DealListopad Marzec 2010 Deal 2011
banknotes or deposits). It follows that banks can only increase their circulation when demand for money rises. In other words, banks can only expand credit when some of their depositors increase their savings.
2nd problem: bank runs Based on the American experience of late 19th and early 20th century, proponents of central banking claim that in the absence of a lender of last resort, a banking system would be prone to bank runs. While the 19th century financial system in US is not a good example of free banking (there were still many regulations), it i s c er t a i n ly
t r ue t h at s ome ba n k s f a i le d w it- out help f r om out side t he s y s tem. However, it’s also true that central banks create problems of their own (such as moral hazard). By providing liquidity for a distressed banking system, central banks promote excessive risk taking. The “Too Big to Fail” mentality encourages banks to make riskier (high yielding) loans without bearing the costs of failure. Using public choice analysis, it means privatizing profits while socializing loses. Events leading to
The “Too Big to Fail” mentality encourages banks to make riskier (high yielding) loans without bearing the costs of failure. subprime crisis of 2008 are probably the best example of this type of government failure. Does it mean that there are no good solut ion s to pr e ve nt b a n k r u n s f r om happening? Free banking offers some alternatives, without creating systemic risk in the banking system. Historically, the most
popular solution were the option clauses, which allowed banks to suspend payments of demand deposits in exchange for interest payments (temporarily turning demand deposits into time deposits). It is worth noting that where option clauses were not outlawed, they were seldom used (e.g. in Canada). Moreover, historical studies show that compared to central banking, free banking is much less prone to bank runs. For example in the period from 1934 to 1966, there were only 3 bank failures in Hong Kong (were banking system was virtually unregulated) and more than 300 in U S (w h i c h w a s h e a v i ly reg u lated).
3 problem: business cycle rd
The most serious argument against free banking is that by definition it lacks any explicit monetary policy. Free banking does not target stable prices, nor does it guarantee full employment. Many economists fear that without any explicit policy, a free banking system is doomed to fail. However, such argument is not valid - after all there is no specific policy on the market for shoes, and somehow this does not lead to disaster. Banks subject to the discipline of profits and loses act as if they were guided by an invisible hand. Without any explicit monetary policy, a free banking system achieves what economist call monetary equilibrium. The law of excess reserves keeps banks from overexpanding, while profit motive ensures that increased savings will be turned into additional investments. In more technical terms, a free banking system targets constant nominal GDP. In words of Keynesian economics, it means keeping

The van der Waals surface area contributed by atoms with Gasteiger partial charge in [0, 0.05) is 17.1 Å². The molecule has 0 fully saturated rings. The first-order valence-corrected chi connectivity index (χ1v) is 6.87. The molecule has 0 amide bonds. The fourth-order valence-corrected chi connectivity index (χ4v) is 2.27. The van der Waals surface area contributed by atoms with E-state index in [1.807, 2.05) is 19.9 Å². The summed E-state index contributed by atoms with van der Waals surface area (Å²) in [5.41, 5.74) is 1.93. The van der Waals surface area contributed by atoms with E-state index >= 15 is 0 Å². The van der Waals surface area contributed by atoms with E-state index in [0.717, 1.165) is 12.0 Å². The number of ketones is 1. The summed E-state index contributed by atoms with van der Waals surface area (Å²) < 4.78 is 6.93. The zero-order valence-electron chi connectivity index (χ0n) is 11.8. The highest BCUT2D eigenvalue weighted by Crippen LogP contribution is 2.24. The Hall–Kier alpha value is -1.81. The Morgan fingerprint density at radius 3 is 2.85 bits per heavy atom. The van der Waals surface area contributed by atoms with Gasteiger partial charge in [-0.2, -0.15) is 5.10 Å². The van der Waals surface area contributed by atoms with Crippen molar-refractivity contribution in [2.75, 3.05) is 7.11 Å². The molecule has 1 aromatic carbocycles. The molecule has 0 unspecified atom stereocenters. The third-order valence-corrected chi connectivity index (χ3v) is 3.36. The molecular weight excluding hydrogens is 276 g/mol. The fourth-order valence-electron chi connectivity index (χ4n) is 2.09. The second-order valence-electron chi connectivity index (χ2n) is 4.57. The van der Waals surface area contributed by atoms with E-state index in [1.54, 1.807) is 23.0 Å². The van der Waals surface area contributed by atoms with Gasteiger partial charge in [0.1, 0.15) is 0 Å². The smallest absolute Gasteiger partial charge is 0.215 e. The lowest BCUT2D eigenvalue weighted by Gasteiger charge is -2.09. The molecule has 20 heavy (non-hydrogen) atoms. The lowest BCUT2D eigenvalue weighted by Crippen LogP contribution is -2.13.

aggregate demand from falling. In words of monetarists, a free banking stabilizes the flow of nominal monetary expenditures. Free banking isn’t the cure to all problems of modern capitalist economies. Just as every human institution, it has its shortcomings. Banks might err in responding to changes in demand for money causing temporar y shifts from monetar y equi librium. However, in discussing the c ompet ing approache s to monetary institutions,
one cannot forget that two of the most serious economic downturns (the Great Depression and global recession of late 2000s) happened in the world of central banking.
Conclusions Free banking is a solid alternative to central banking. Contrary to popular belief, it’s not inflationary, does not result in financial panic, and leads to stable economic growth. More importantly it’s free, which protects economy from destructive effects of a monetary policy imposed by a government (vide: Zimbabwe). Even if free banking is impossible for political reasons, economists today can still benefit from studying it. Just as the theory of free trade sheds light on the shortcomings of protectionism, free banking can help us better understand failures of central banks. Michał Gamrot firstname.lastname@example.org
XII numer magazynu Deal wydawanego przez SKN Inwestor działające przy Wydziale Ekonomiczno- Socjologicznym Uniwersytetu Łódzkiego.